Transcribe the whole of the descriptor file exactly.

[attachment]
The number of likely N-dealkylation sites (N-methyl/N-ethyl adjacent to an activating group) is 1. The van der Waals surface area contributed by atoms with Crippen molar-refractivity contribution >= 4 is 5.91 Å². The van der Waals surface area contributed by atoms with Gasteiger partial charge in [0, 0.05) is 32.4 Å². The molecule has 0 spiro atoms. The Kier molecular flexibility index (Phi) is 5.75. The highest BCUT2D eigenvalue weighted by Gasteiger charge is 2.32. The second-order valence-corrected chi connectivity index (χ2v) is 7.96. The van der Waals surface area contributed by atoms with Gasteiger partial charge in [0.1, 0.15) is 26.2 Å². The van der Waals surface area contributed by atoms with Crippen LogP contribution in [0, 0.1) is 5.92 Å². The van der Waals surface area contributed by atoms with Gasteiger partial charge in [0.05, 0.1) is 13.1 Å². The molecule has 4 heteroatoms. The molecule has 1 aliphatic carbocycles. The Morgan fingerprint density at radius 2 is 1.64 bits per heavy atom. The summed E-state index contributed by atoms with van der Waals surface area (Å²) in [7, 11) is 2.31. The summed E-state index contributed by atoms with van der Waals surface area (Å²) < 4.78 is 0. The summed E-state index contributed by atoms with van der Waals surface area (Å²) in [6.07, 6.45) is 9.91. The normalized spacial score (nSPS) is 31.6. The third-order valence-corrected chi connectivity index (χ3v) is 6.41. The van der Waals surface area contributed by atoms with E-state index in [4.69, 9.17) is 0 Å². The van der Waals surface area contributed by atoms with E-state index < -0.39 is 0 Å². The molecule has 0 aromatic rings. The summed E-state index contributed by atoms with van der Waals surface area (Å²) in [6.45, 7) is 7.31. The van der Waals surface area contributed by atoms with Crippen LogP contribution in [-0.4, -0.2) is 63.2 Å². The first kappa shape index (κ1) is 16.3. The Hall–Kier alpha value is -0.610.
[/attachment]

The number of likely N-dealkylation sites (N-methyl/N-ethyl adjacent to an activating group) is 1. The van der Waals surface area contributed by atoms with Crippen molar-refractivity contribution >= 4 is 5.91 Å². The van der Waals surface area contributed by atoms with Gasteiger partial charge in [0, 0.05) is 32.4 Å². The molecule has 0 spiro atoms. The Kier molecular flexibility index (Phi) is 5.75. The highest BCUT2D eigenvalue weighted by Gasteiger charge is 2.32. The second-order valence-corrected chi connectivity index (χ2v) is 7.96. The van der Waals surface area contributed by atoms with Gasteiger partial charge in [0.1, 0.15) is 26.2 Å². The van der Waals surface area contributed by atoms with Crippen LogP contribution in [0, 0.1) is 5.92 Å². The van der Waals surface area contributed by atoms with Gasteiger partial charge in [0.05, 0.1) is 13.1 Å². The molecule has 4 heteroatoms. The molecule has 1 aliphatic carbocycles. The Morgan fingerprint density at radius 2 is 1.64 bits per heavy atom. The summed E-state index contributed by atoms with van der Waals surface area (Å²) in [7, 11) is 2.31. The summed E-state index contributed by atoms with van der Waals surface area (Å²) < 4.78 is 0. The summed E-state index contributed by atoms with van der Waals surface area (Å²) in [6.07, 6.45) is 9.91. The normalized spacial score (nSPS) is 31.6. The third-order valence-corrected chi connectivity index (χ3v) is 6.41. The van der Waals surface area contributed by atoms with E-state index in [4.69, 9.17) is 0 Å². The van der Waals surface area contributed by atoms with E-state index < -0.39 is 0 Å². The molecule has 0 aromatic rings. The summed E-state index contributed by atoms with van der Waals surface area (Å²) in [6.45, 7) is 7.31. The van der Waals surface area contributed by atoms with Crippen LogP contribution in [-0.4, -0.2) is 63.2 Å². The first kappa shape index (κ1) is 16.3. The Hall–Kier alpha value is -0.610.